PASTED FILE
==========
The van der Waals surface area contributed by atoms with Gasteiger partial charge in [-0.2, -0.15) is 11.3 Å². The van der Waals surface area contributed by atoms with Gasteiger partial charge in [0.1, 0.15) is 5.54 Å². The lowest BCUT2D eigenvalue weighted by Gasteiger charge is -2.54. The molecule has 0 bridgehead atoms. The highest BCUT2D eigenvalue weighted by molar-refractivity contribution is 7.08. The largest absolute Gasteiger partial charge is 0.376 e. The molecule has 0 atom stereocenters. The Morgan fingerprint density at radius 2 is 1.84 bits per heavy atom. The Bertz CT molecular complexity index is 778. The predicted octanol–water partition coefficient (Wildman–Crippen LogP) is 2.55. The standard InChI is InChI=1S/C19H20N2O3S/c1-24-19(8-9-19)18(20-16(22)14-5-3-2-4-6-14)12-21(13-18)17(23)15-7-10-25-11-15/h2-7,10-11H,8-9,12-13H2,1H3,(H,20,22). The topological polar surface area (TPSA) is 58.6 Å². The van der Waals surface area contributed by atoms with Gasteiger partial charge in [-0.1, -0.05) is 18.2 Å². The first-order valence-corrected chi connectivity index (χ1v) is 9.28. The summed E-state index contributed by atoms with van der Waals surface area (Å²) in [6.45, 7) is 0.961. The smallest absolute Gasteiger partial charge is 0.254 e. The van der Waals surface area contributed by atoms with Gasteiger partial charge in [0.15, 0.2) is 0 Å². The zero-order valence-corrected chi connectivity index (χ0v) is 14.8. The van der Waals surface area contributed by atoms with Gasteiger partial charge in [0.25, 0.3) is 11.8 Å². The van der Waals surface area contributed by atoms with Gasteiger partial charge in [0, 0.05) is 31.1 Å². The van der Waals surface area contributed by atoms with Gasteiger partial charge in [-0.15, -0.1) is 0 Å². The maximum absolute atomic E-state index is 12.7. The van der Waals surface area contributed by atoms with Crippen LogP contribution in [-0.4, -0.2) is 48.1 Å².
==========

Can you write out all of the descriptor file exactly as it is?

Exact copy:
The van der Waals surface area contributed by atoms with Gasteiger partial charge in [-0.2, -0.15) is 11.3 Å². The van der Waals surface area contributed by atoms with Gasteiger partial charge in [0.1, 0.15) is 5.54 Å². The lowest BCUT2D eigenvalue weighted by Gasteiger charge is -2.54. The molecule has 0 bridgehead atoms. The highest BCUT2D eigenvalue weighted by molar-refractivity contribution is 7.08. The largest absolute Gasteiger partial charge is 0.376 e. The molecule has 0 atom stereocenters. The Morgan fingerprint density at radius 2 is 1.84 bits per heavy atom. The Bertz CT molecular complexity index is 778. The predicted octanol–water partition coefficient (Wildman–Crippen LogP) is 2.55. The standard InChI is InChI=1S/C19H20N2O3S/c1-24-19(8-9-19)18(20-16(22)14-5-3-2-4-6-14)12-21(13-18)17(23)15-7-10-25-11-15/h2-7,10-11H,8-9,12-13H2,1H3,(H,20,22). The topological polar surface area (TPSA) is 58.6 Å². The van der Waals surface area contributed by atoms with Gasteiger partial charge in [-0.1, -0.05) is 18.2 Å². The first-order valence-corrected chi connectivity index (χ1v) is 9.28. The summed E-state index contributed by atoms with van der Waals surface area (Å²) in [6.45, 7) is 0.961. The smallest absolute Gasteiger partial charge is 0.254 e. The van der Waals surface area contributed by atoms with Gasteiger partial charge in [0.15, 0.2) is 0 Å². The zero-order valence-corrected chi connectivity index (χ0v) is 14.8. The van der Waals surface area contributed by atoms with Gasteiger partial charge in [0.25, 0.3) is 11.8 Å². The van der Waals surface area contributed by atoms with Gasteiger partial charge in [0, 0.05) is 31.1 Å². The van der Waals surface area contributed by atoms with Gasteiger partial charge in [-0.15, -0.1) is 0 Å². The maximum absolute atomic E-state index is 12.7. The van der Waals surface area contributed by atoms with Crippen LogP contribution in [-0.4, -0.2) is 48.1 Å².